Polar Vortex Follow Up

Predictions are mixed on forecasts for the upcoming winter; some say we’ll see the return of the polar vortex, and NOAA’s National Weather Service indicates a 65% chance of El Nino emerging in fall and early winter. Others are less convinced, calling for milder weather and light snow. After last winter, the energy industry has its eye on the weather trends, as does GAI. In a follow up to our earlier article, here are some trends we’re seeing in our major energy markets…

1. Natural gas

Prices were up nearly 75% in some regions, and supplies were at a record low (778 Bcf below last year’s level) as we came out of last winter’s polar vortex. Effects were seen most drastically in the competitive retail energy market. Some major players dissolved or sold their retail energy marketing businesses. This may have been influenced by the increased risks of maintaining those businesses. When weather events like the polar vortex cause natural gas prices to spike, retail providers are still bound to offer customers predictable prices, so retailers take the hit.

 After the brutal winter, there was concern that we would not be able to adequately restock our natural gas supplies. But cool conditions this summer are curbing demand, and higher supply is leading to higher than usual injections into natural gas storage. New pipeline capacity in the northeast is enabling more gas from Marcellus and Utica shale plays to enter the market, and with aggressive injections, the stocks should be replenished by October.

2. Electric Power

Last winter, as demand for natural gas went up, so did demand for electricity. PJM Interconnection, the largest grid operator in the U.S., set a new winter peak record at 139,069 megawatts. PJM and other operators across the country were able to survive the cold without major outages, but given the forseeable changes in the mix of power generation sources (i.e., natural gas, coal-fired, nuclear, and renewable), some are skeptical about the grid’s ability to continue to handle such extreme weather events.. In response, PJM is examining market capacity issues and performance problems.

3. Coal

During the coldest days last winter, coal-fired power plants also experienced weather-related failures, from frozen stockpiles to ignition issues to frozen pipes. Many aging coal plants were brought back online to meet demand. However, with the new, more stringent carbon rules passed by the EPA earlier this year, many observers expect that coal-fired power plants will continue to be retired and very few new ones will be built. Feelings are mixed regarding how this will affect the grid.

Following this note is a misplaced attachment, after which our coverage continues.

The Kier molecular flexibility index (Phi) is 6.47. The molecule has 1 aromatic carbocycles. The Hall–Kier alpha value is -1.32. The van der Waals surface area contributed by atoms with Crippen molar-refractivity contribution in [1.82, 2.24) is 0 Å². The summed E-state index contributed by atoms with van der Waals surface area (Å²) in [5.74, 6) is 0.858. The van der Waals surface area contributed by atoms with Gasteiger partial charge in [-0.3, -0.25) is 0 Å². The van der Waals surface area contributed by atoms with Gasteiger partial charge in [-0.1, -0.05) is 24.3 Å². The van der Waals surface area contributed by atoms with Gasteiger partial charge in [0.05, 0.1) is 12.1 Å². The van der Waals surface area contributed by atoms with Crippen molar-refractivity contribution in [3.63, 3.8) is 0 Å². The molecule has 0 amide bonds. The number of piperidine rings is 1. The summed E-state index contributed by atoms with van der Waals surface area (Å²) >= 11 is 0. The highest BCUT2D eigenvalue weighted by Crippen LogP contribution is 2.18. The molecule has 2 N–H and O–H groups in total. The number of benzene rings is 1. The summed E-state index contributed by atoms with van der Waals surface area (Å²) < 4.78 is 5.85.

4. Nuclear

Nuclear power plants fared well during the cold winter, actually producing more energy as a result. Steam-powered plants depend on the temperature difference between the steam and the external temperature to produce power. According to the Nuclear Energy Institute, the U.S. Nuclear fleet’s performance during the polar vortex demonstrated their value.

5. Renewables

With strong storms and high winds this winter, wind power helped to supplement supply and contributed to grid reliability and price stability for customers. Analysts expect to see a continued increase in the sector, however some warn against relying on solar and wind as “baseload” providers. The technology is just not advanced enough to be reliable yet.

Looking back on the past few months, we can draw some conclusions about how the polar vortex events affected the energy industry. After some concern, the natural gas industry was able to replenish stocks for the upcoming winter. The electric power industry was prompted to reevaluate some of its policies to ensure a more reliable grid in the event of future polar vortex-like events. The coal industry was able to react quickly to bring facilities online to meet demand. Nuclear energy was able to regain some public support after much skepticism following the Fukushima disaster. And renewables also helped supplement supply, prompting further inquiry into their feasibility and broader acceptance.

Stay tuned as GAI continues to watch and report on these trends as we head into the fall season.

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